The living gallery of a summer sunrise

by Brett Keegan

Shortly after five in the morning, a sun still buried behind the hills threads a paper-thin line across a level horizon. It’s a hazy shade of red, fragile and alone in the black space spattered by stars. Four hikers—three high school students and a forester, a father to one member of the group—wait for it to finish its climb, as they watch from Mount Marcy’s summit. Hiking in the middle of summer, they nevertheless wear winter coats, long jeans, and wool hiking socks. Still, they shiver.

At 5,344 feet, the wind is ruthless. Around them, gusts and alpine climate blast plants into stubby patches, cracks sheltering roots and veins of frigid water. Slick lichen drink in clouds parting against the peak, and red and green patches of moss pockmark the clean gray granite. Here, air has a clean taste, faintly metallic—like a garden after a thunderstorm, when fire and rain have sterilized the air.

The sun continues its invisible ascent. The ruddy horizon line thickens.

Watching, the hikers recall the climb, rubbing their cold joints. Woken by an alarm at midnight, they groped in the darkness for headlamps. Fatigue lingered on their eyelids. The air burned with cold. No one wanted to leave his warm bag and brave the four-hour hike.

After a flutter of moments, their lights pierced the thick shadow, revealing the rough-hewn supports holding together their lean-to and the sprawling collection of gear they backpacked four miles in with.

“Good morning,” they whispered.

Within a few minutes, they hit the trail. Boulders and cobbles jutted from the slick mud, threatening to turn an ankle, snag a lace, or trip a careless step, especially in the limited light of their bouncing headlamps. This took them through the corridors of forest, until they hit slopes of granite, thick alpine moss, and dwarfed evergreens subsisting on thin soil, the end of the tree line.

When they passed their final larch—a struggling tree clawing across the ground—they lost the tree line’s guiding walls and had to leapfrog from one trail marker to another. One scouted ahead with a flashlight, while the other three waited. When the scout shouted back, the three moved forward to the next marker, following the light. Doing this, they snaked up the steep path, until they found shelter behind a boulder on the summit.

Besides the four hikers, the summit is bare. Mt. Marcy or “Cloud Splitter,” the tallest mountain in New York State, draws many summer visitors, but few brave a nocturnal climb and beat the sun’s rays to the summit. It’s hard enough: rocky, steep, and cold—marked off as an experts’ trail—but the hikers wanted more. Something about being the first to see the sun in New York State or being 5,000 feet closer to the clouds brought them. Just as one visits the Louvre in Paris or the Hermitage in St. Petersburg, not content with photographs, the hikers needed to make the climb.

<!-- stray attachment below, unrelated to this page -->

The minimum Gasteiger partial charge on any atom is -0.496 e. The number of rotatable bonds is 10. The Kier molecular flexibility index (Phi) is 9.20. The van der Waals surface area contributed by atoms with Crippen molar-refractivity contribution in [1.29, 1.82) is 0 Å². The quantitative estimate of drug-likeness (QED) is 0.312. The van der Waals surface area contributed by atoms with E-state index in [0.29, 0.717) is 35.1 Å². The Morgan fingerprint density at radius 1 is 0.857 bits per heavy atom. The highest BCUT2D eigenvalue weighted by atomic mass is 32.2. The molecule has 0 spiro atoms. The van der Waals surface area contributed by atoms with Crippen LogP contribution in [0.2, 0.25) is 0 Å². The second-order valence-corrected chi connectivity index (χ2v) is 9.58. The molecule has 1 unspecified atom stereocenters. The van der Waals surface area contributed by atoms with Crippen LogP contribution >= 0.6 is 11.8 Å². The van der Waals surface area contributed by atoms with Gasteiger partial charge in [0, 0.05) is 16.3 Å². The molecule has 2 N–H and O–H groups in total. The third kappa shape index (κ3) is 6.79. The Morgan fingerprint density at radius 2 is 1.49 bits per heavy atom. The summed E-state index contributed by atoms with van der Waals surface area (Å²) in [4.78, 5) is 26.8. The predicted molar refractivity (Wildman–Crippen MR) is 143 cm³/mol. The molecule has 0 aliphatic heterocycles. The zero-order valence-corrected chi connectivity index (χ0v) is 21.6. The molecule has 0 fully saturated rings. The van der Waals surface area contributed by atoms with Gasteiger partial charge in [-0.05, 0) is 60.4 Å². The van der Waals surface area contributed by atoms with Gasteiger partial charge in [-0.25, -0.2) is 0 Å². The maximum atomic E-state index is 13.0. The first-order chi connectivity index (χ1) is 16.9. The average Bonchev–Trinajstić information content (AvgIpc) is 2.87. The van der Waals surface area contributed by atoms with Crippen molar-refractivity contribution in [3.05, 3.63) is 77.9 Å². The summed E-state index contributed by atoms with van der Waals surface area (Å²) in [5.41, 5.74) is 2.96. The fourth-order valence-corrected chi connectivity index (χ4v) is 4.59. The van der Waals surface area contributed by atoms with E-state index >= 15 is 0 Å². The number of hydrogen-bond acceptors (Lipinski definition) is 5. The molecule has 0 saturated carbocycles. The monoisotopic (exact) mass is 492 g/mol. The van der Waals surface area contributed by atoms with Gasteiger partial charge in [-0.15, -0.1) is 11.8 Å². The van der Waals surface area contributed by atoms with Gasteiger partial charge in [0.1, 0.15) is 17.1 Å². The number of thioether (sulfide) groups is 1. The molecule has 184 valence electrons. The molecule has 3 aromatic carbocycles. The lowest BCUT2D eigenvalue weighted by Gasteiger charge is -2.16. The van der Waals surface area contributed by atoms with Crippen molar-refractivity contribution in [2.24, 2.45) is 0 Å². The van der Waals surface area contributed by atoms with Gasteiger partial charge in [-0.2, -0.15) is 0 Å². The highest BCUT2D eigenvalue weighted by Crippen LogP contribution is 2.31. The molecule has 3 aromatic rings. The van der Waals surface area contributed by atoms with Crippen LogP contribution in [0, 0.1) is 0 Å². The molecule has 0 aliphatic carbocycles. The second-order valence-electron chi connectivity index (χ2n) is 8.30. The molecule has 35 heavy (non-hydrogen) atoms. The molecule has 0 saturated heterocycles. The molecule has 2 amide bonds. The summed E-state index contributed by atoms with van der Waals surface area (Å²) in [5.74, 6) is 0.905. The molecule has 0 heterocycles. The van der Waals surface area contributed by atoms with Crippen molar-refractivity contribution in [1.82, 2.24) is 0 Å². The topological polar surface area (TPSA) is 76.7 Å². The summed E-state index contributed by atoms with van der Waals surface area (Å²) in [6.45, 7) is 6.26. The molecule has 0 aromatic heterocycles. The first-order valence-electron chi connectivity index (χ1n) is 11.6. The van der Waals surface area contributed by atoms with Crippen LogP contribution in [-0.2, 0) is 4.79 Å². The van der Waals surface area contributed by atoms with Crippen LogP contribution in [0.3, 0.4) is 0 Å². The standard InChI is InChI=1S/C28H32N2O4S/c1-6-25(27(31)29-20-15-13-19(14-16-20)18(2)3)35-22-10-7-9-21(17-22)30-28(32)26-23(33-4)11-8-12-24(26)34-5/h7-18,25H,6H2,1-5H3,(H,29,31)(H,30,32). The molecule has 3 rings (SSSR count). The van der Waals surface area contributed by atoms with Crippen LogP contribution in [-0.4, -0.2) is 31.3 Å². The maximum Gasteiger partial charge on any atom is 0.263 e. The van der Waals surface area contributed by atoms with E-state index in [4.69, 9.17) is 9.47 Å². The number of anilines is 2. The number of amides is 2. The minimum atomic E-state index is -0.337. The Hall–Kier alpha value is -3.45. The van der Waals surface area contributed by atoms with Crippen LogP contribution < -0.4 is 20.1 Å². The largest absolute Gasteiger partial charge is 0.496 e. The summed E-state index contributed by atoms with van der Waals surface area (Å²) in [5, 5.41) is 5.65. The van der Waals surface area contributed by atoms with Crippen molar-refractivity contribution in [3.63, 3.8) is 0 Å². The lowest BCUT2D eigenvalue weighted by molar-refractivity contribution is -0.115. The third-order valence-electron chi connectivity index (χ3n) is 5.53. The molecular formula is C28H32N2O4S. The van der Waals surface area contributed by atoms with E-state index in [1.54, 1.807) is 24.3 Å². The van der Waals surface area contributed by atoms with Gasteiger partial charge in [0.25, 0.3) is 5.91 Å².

Along the horizon, the line grows into a ruddy brushstroke, its hue staining the space above it bruised green. The sky looks two-dimensional, a living Rothko drawn from the depths of a black canvas. The stars retreat. Points give way to layers of orange, and green, and black.

In time, light claws over the ground, liberated from its two-dimensional prison, and spreads. Distant mountaintops, cast like islands among the clouds, crawl from the darkness. Peaks scar the horizon, turned to silhouetted layers by valleys, a frozen sea for giants filled with arching waves of granite and savage crests of pointed peaks. Light and shadow dye the earth blue. Ghostly clouds and threads of steam braid the valleys like pools of foam.

With a caution that borders on stillness, a red point forms on the horizon. A mountain disturbs the lower portion, turning the sun into a downward-facing crescent. Dimmed by a layer of clouds, it shimmers like a flashlight through murky water. It picks itself up from the other side of the earth, transforming into a circle suspended between the jagged mountains and a level line of clouds.

It breaches this split horizon, and light fills the air. The moon sinks and dissolves. The wind continues to drag its icy body along the peak, but the sun counters its grip with a flood of new warmth. In silence, the hikers flash photographs as their limbs thaw. One stands, his back to the group, and joins the skyline as a silhouette—nothing above him, the world spread out below. It was worth the climb, they think, looking at the living gallery of nature.

5 replies »

  1. Neat. I’ve hiked at night exactly once (trying, and ultimately falling just short due to altitude sickness, to summit a Fourteener in Colorado), and it was hard. Luckily it was clear, the trail is well marked, and it was a full moon. It was also crowded, because the mountain in question is popular and everyone who summits in a single day tries to time it for the full moon. I think the next time I try (maybe this year) I’ll do it with less moon. But now I own a headlamp, and that should help quite a bit.

    Congrats to all who went up. Sounds like it was well worth the effort and early morning.

  2. Nice post, Brett. Like Brian, I’ve done it once. Meru, the mountain across from Kilimanjaro. It’s a trip.

    Some good writing skills evident here.

  3. Thanks for all the kind comments! Writing about it made we want to go again. I tend to miss the mountains if I don’t hike for a while. One of my friends who was on this trip just got back from Kilimanjaro. The pictures made me jealous.